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THE INTERLACE by Buro Ole Scheeren_5

The Interlace, winner of the World Building of the Year award, designed by Buro Ole Scheeren (all photos courtesy of World Architecture Festival)

The World Architecture Festival, the world’s biggest international architectural event, has just announced its 35 winners of 2015. Ranging from a glittering mosque in Qatar to a vertical village in Singapore to a Swedish football stadium in miniature, the winning designs offer a glimpse at where architecture is heading, both stylistically and in terms of innovation and sustainability. Here, see 10 of the festival’s coolest prize-winning buildings, landscape designs, and futuristic concepts.

The Interlace, designed by OMA/Buro Ole Scheeren, was crowned World Building of the Year, the festival’s highest honor. The building is a vertical village in south Singapore that consists of 31 apartment blocks, stacked in hexagonal arrangements around eight courtyards.

It looks a bit like a massive, elaborate game of Jenga. “The Interlace is blazing a trail with an example of bold, contemporary architecture … thinking about developments which might otherwise become generic tower clusters,” WAF director Paul Finch said.

Yanweizhou Park in Jinhua, southeast China, won the Landscape of the Year 2015 award. Designed by Turenscape International, it’s situated at the mouth of three rivers, and covered by native flood-resistant vegetation. Here, the park is pictured in dry season.

In flood season, water covers the planting terraces and some of the park’s pavilions. Roads and pedestrian paths snake through, complementing the winding rivers.

The winner of the Religion category, Qatar Faculty of Islamic Studies by the Qatar Foundation and Mangera Yvars Architects, is “a school and prayer place pushing the boundaries of traditional Islamic architecture,” the WAF judges said in a statement.

The Qatar Facility of Islamic Studies is dedicated to research and debate about Islam. Architects created geometric patterns and constellation-like star lights based on traditional Islamic designs, and calligraphy wraps around the minarets. All the interiors have visual or physical access to gardens.

The Fulton Center, a massive new transport hub in Lower Manhattan, won the Transport Completed Buildings category. Designed by Grimshaw/Arup/James Carpenter/HDR/Page Ayres Cowley, the structure is “a sophisticated and powerful response, skillfully integrating the art commission to create an uplifting new landmark for the city,” as WAF judges put it. The hub now serves 300,000 daily transit passengers in lower Manhattan, designed as part of a larger redevelopment of the area post-9/11.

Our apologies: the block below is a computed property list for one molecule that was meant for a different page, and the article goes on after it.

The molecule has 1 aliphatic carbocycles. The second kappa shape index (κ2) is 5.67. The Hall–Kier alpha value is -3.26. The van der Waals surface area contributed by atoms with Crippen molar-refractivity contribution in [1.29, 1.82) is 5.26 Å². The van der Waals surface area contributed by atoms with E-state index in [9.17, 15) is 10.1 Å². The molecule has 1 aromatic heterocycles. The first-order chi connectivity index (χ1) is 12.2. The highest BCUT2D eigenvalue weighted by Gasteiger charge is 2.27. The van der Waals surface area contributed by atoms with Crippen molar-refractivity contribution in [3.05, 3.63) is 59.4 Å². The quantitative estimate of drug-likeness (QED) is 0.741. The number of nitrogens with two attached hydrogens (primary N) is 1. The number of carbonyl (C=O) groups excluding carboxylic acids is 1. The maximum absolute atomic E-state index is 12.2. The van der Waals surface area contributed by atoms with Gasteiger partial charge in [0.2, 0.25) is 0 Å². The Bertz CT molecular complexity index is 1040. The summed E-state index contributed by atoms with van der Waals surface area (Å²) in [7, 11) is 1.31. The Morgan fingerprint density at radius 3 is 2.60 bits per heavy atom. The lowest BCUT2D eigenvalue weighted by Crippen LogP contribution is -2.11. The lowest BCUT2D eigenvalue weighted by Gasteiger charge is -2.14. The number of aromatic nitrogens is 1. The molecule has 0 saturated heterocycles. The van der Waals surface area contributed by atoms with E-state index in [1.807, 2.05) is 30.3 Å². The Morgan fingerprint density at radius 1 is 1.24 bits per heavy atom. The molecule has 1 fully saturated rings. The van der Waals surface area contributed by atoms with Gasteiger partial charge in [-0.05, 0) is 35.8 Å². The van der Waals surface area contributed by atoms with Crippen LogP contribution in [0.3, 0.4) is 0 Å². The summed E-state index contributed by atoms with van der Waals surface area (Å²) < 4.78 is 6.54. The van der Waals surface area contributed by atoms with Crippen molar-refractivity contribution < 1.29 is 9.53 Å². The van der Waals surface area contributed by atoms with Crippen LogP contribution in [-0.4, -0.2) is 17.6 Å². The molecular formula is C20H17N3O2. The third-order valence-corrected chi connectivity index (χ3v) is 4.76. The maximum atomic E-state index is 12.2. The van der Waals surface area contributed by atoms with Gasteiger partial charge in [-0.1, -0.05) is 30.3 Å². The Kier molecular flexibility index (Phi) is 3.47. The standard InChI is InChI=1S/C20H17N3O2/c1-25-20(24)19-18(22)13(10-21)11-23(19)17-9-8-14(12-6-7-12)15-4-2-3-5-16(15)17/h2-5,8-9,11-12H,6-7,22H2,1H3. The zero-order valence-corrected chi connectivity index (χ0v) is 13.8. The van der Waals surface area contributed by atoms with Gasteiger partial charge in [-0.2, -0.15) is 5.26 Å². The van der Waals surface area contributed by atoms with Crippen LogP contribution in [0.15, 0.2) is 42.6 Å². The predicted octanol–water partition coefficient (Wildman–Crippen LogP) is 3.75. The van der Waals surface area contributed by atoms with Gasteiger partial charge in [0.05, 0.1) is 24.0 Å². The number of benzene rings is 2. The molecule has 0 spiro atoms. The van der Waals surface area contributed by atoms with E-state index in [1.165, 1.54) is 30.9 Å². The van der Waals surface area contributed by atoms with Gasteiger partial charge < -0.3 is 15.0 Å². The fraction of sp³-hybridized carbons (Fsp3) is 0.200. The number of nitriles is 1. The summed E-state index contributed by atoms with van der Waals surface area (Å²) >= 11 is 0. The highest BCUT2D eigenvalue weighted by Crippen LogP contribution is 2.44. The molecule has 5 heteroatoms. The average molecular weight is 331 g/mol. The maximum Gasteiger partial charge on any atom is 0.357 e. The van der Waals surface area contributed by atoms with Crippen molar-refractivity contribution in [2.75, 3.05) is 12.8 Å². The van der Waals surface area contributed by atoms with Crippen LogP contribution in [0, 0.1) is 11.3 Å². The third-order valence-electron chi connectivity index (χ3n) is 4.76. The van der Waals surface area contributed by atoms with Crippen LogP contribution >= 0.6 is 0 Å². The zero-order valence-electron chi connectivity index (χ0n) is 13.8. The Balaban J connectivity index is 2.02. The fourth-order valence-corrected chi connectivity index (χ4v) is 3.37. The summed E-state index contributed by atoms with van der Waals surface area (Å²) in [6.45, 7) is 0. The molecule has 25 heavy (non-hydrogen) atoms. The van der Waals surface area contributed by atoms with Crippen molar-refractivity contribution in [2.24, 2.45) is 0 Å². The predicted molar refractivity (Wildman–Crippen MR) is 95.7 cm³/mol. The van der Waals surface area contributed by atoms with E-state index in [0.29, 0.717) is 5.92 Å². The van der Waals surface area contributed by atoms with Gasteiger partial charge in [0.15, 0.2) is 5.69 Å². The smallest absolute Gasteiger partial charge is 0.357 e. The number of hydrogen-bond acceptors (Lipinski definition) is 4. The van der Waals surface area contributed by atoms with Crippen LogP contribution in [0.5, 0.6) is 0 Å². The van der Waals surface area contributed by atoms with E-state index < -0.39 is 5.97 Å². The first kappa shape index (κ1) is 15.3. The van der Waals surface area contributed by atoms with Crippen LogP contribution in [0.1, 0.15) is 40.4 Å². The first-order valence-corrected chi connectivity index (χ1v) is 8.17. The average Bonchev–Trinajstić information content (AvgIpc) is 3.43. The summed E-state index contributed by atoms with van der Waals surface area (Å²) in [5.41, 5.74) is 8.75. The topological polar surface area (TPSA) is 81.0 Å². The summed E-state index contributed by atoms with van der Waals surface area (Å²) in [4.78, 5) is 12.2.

The Cam Thanh Community House in Vietnam, made entirely of locally sourced materials and resources, won the Civic and Community prize for “a beautifully simple building designed for the community, by the community.”

San Mamés Stadium by Azcárate (ACXT-IDOM), Spain, won the Sports category. Judges called it a “truly local stadium for its local club that is the beating heart of the city.” The headquarters of Athletico Bilbao, the stadium was designed to be more than a sports facility — it’s also an urban building for the community.

The Home Farm, by SPARK, Singapore, won the Experimental category. It’s a conceptual design for the next generation of urban retirement housing — “a culturally, socially and environmentally sustainable project that offers a real model for the future and gives real thought to the value of the elderly population,” judges said. The project presents a living typology for Singapore that incorporates vertical urban farming, proposing a a sustainable way to enhance the city state’s food security and independence, since currently, 90% of the city-state’s food is being imported.

The Courtyard House Plugin, China, by People’s Architecture Office, won the New and Old category, which covers the addition of excellent new architecture into historic urban fabric or buildings. It’s a prefabricated modular system designed to make centuries-old buildings more modern and energy efficient, while keeping them fully preserved.

Studio Arthur Casas and Atelier Marko Brajovic won the competition to create the Brazilian Pavilion for Expo Milan 2015, commissioned by APEX-Brasil. “We aimed to combine architecture and scenography in order to provide visitors with an experience that would transmit Brazilian values and the aspirations of its agriculture and livestock farming according to the theme ‘Feeding the world with solutions,’” say the architects.

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Carey Dunne

Carey Dunne is a Brooklyn-based writer covering arts and culture. Her work has appeared in The Guardian, The Baffler, The Village Voice, and elsewhere.